12. What a wonderfully honest post and thank you for sharing. The truth is, the Hollywood endings don’t always allow us to grow. I always believe that we are are at our most broken points in life, that is where we grow the most. It is amazing how this pilgrimage can, not necessarily change lives, but have a profound impact on a person’s view on life.

    1. It is true we learn more from our difficulties and mistakes. Though it’s painful at the time, coming through the other end always feels so good!

  13. Vicki Louise says: Reply

    Good for you for having the strength the write about your experience. I’m sure almost everyone can relate at to it with their own experiences at one point in their lives; and awesome that you’ve found someone that you are so happy with now!

  14. I am glad to read that even if it didn’t ended up in a Hollywood romance, you had the power to move on and not dread on something that will never happen. And that you have learned something from the entire experience. I think that this is what matters most, the experiences we go through and what we learn from them. I love the tragicomic way you decided to write this article and how honest it is.

  15. I loved the way you have penned down your personal story. Though it did not have the Hollywood-style ending, I am sure that you had some great experiences throughout the journey. The layers of emotions are so well expressed. We meet people, fall in love with them and sometimes we have to let them go. I am sure that you will meet someone soon on your next expedition to fall in love with wholeheartedly.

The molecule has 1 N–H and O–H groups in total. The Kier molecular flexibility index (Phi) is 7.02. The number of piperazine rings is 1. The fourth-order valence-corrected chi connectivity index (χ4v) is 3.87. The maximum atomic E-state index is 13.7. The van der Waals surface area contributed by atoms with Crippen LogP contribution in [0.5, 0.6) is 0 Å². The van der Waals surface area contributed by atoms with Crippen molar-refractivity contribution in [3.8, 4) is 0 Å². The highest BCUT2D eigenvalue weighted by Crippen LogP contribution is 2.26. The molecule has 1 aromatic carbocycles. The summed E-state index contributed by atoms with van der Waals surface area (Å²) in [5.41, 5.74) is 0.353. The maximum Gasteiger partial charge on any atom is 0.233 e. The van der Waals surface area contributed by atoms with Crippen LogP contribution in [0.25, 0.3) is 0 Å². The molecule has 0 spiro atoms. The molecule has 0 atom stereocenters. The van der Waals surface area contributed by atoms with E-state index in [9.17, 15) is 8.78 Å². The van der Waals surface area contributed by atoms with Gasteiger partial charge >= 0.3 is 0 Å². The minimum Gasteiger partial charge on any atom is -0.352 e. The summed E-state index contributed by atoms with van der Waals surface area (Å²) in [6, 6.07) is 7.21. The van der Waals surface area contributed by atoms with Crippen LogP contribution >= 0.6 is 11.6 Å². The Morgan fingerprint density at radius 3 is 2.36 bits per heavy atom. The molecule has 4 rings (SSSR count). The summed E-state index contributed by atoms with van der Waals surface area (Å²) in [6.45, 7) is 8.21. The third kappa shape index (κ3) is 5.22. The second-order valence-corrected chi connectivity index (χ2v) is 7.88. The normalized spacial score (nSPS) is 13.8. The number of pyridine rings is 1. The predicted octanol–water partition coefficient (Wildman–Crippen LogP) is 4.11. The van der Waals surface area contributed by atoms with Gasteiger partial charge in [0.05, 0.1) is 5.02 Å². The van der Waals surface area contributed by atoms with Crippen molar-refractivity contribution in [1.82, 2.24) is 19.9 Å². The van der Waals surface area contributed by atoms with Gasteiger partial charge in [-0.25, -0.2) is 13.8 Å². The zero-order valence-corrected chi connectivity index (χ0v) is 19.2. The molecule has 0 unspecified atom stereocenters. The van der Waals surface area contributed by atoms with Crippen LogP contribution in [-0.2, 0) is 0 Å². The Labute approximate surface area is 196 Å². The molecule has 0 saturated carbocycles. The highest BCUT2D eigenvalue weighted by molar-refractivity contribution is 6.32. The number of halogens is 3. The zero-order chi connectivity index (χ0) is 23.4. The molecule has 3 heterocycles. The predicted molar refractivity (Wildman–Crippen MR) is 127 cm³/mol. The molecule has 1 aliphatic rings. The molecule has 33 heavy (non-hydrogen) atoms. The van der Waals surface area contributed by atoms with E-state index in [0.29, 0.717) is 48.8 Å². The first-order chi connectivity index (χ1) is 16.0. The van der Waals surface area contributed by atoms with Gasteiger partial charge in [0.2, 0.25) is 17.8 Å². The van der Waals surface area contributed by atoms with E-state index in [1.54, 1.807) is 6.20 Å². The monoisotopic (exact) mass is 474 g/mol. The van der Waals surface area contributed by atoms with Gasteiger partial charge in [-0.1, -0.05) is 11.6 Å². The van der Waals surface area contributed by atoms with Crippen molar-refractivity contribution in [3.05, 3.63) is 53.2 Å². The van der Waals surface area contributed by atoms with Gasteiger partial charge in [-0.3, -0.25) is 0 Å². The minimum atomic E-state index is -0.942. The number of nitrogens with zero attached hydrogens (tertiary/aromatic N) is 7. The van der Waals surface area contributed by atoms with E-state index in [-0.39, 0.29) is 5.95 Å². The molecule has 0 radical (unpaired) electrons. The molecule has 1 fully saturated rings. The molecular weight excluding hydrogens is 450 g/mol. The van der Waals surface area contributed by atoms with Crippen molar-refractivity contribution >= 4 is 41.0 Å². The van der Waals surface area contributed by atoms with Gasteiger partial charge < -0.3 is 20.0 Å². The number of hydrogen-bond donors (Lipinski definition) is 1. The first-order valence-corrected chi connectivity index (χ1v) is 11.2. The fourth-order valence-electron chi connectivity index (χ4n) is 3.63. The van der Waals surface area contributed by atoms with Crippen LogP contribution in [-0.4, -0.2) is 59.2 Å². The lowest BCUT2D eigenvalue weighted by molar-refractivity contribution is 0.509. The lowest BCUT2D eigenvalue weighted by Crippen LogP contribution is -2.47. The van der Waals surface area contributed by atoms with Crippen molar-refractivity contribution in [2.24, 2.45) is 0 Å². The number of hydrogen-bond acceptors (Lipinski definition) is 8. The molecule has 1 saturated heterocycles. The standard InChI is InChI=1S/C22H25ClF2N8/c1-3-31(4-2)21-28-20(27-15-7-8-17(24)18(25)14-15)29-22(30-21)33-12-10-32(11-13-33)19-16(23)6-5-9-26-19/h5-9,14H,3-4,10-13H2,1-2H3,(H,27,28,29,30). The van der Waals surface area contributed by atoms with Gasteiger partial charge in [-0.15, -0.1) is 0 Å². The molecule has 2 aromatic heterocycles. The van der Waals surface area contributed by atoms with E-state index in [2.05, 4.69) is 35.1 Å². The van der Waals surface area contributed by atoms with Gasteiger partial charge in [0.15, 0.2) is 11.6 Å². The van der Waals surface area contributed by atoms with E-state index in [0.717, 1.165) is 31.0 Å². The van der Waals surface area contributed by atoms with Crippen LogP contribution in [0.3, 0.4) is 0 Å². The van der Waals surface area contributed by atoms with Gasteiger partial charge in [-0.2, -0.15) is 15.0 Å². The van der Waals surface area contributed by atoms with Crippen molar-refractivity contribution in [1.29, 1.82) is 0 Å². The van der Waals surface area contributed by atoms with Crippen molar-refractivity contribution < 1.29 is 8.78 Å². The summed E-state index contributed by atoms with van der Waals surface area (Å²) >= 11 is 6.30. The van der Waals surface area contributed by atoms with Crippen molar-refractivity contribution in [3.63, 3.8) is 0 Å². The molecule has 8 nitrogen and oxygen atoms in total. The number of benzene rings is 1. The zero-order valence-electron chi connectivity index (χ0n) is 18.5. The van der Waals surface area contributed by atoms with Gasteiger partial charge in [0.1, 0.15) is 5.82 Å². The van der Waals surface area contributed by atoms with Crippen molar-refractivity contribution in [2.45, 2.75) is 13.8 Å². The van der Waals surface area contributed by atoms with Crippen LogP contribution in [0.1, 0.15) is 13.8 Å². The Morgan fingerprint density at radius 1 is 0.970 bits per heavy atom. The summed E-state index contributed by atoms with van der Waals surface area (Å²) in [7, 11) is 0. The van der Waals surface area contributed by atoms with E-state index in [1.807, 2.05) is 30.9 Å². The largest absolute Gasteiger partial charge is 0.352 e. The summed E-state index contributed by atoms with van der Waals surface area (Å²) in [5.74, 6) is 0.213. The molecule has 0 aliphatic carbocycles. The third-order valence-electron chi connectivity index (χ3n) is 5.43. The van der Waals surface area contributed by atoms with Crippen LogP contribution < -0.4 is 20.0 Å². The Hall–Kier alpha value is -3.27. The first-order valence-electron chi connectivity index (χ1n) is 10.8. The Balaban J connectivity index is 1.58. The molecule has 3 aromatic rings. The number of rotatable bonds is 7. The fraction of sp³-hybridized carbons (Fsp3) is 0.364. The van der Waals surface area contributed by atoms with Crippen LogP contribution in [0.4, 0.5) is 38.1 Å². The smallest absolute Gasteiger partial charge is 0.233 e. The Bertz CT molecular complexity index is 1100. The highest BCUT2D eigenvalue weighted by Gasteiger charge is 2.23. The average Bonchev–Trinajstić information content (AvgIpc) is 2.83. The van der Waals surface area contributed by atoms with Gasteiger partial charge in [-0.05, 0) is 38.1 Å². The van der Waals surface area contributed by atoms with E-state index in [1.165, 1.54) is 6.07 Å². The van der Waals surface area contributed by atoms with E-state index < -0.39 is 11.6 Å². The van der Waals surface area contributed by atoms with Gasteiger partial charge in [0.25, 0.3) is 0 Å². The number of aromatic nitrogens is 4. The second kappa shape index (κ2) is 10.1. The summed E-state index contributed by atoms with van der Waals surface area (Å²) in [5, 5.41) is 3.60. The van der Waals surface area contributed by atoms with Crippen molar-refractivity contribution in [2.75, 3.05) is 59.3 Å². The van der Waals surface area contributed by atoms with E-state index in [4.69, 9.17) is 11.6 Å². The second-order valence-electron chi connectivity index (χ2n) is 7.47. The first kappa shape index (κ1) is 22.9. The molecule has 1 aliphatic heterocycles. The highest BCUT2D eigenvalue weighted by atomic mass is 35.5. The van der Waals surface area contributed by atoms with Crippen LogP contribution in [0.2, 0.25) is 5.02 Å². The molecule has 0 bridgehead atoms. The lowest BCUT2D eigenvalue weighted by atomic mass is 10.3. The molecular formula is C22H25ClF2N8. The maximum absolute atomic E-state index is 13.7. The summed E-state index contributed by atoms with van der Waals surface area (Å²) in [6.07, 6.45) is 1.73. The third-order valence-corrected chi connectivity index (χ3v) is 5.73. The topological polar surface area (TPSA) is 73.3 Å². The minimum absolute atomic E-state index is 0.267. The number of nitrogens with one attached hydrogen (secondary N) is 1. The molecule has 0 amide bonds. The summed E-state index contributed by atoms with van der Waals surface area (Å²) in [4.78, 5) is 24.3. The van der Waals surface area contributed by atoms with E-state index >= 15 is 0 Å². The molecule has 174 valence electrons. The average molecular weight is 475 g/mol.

1. I am happily married now and celebrating our first wedding anniversary this month:)

  16. Never watched “the way” so can’t really judge you! We always wanted to do that adventure. Interesting how you shared with us your personal experience from your “emotion” side than the actually journey. It does seem like a perfect place to bond and develop emotions with someone you do it with, pity it didn’t go the way you wanted.

  17. Ooh I’m glad you waited until the end of your journey to try and express yourself. 17 days on the trek would have been torturous! Even though you weren’t able to have the “RomCom” ending you pictured, it sounded like a fantastic learning experience and physical challenge to clarity!

  18. Glad you eventually found someone and that you’re happily married. Seems the pilgrimage was emotionally tough, but a great experience and one that taught a lesson. I think I learned about this pilgrimage through a movie, but I can’t pin point which one.

    1. The movie was probably ‘The Way.’ There are others, but that seems to be the one most people have seen:)

  19. This is a lovely post. I’m so sorry your friend didn’t feel the same way, it must have been so tough to spend so much time together on the Camino. Thanks for sharing your story!

  20. Although I’m super sorry things didn’t turn out, I loved reading this. It’s wonderfully written and really paints a good picture of the pain some people go through without anyone else knowing. I’m sure you’ll find someone soon 🙂

  21. Yes it is quite amazing how you can have someone so important in your life one moment and then they are not there at all.